Veterinarians also pitched in with media interviews to help the hospital get the word out to the community about the unclaimed cats and to promote the public donation fund established to help cover expenses. In all, 18 media interviews were given in two weeks – more interviews than the hospital has ever done in that span of time. Interviewed were Drs. Munashe Chigerwe, Gina Davis, Steven Epstein, Casey Kohen, John Madigan, Jane Sykes, and Erik Wisner, who as an associate hospital director, fulfilled the majority of the hospital leadership needs throughout the crisis. Also contributing leadership roles were Penny Farnham, Dr. Kate Hopper, Dr. Pam Hullinger, David Lish, Dr. Gary Magdesian, Marika Pappagianis, Cheryl Stafford, Dr. Jane Sykes and Rob Warren.

Through microchips and photographs on the school’s Facebook page, VMTH personnel were able to reunite 16 cats and one of the goats with their owners. All of those owners lost everything in the fires, but reunions with the animals lit up their otherwise damaged worlds.

Perhaps the hardest working members of the team were the staff members, especially the patient care technicians. Going above and beyond included: Liz Abell, Brenda Arroyo, Raeleen Avila, Debra Bugarin, Truc Cao, Brandie Cates, Melissa Cavazos, Megan Cheney, Kathleen Davis, Robin Fisher, Ian Harbison, Briana Holland, Cole Jacobsen, Teri Joseph, Michael Juarez, Jennifer La Sance, Ryan Leffingwell, Nicole Lietz, Amanda Lothian, Gina Malcolm, Melissa Marks, Corinne Morgan, Sophia Najera, Sarah O'Neill, Kristina Palmer, Brianna Primas, Nikki Rochin, Courtney Sadler, Kristen Sein, Lorrie Spring, Kim Stockard, Carol Tower, Thomas Wassersleben, Hope Watts and Stacey Zindel.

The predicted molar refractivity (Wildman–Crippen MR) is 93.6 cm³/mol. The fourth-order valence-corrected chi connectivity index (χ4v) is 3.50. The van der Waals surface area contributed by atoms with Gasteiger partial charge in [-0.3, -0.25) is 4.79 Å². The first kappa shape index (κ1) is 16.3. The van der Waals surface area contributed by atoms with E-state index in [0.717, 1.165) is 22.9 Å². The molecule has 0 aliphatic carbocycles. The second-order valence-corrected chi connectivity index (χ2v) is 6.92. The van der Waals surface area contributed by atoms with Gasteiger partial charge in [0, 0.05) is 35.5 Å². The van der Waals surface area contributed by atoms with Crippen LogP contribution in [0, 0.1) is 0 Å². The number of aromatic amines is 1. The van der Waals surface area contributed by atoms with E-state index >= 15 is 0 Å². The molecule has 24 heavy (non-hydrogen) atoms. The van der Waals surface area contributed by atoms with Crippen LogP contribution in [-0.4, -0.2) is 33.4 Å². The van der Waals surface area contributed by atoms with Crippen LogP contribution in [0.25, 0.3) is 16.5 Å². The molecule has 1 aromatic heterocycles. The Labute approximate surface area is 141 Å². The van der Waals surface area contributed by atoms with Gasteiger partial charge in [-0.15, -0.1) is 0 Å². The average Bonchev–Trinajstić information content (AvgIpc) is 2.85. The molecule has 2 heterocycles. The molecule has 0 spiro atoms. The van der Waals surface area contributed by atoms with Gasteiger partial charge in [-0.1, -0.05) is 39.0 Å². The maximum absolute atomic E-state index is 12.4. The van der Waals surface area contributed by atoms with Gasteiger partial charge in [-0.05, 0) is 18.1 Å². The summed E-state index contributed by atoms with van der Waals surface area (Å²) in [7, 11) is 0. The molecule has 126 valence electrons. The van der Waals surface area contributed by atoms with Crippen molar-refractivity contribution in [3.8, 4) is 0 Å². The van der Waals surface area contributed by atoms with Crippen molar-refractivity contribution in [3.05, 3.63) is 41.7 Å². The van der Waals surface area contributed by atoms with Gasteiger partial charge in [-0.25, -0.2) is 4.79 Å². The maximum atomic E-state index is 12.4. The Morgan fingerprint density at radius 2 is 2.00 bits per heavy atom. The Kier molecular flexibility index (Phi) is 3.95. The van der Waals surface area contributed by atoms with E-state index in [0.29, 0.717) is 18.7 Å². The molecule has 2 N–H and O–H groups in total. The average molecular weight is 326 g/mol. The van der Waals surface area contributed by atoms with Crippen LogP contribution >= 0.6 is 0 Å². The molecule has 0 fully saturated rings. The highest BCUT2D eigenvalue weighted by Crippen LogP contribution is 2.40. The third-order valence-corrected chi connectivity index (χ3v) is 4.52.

While all of these technicians were busy tending to the animals from the fire, their colleagues were also busy with the hospital’s normal caseload of patients unrelated to the fire. Contributing indirectly by filling the void left by tending to the fire animals, those technicians are to be thanked, too.

Lastly, a big thank you to the client services staff, who fielded hundreds of phone calls from owners trying to track down their animals. Not to be forgotten, of course, are our students who were always willing to step in and lend a helping hand whenever needed. Although an unfortunate circumstance, this experience proved to be a valuable learning opportunity for them.

Congratulations, team, on a job beyond well done!

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About the Veterinary Medical Teaching Hospital
The William R. Pritchard Veterinary Medical Teaching Hospital at the University of California, Davis—a unit of the #1 world ranked School of Veterinary Medicine—provides state-of-the-art clinical care while serving as the primary clinical teaching experience for DVM students and post graduate veterinarian residents. The VMTH treats more than 51,000 animals a year, ranging from cats and dogs to horses, cows and exotic species. To learn more about the VMTH, please go to Timely news updates can be received on its Facebook ( and Twitter ( pages.

Media Contact:
Rob Warren
VMTH Communications & Marketing Officer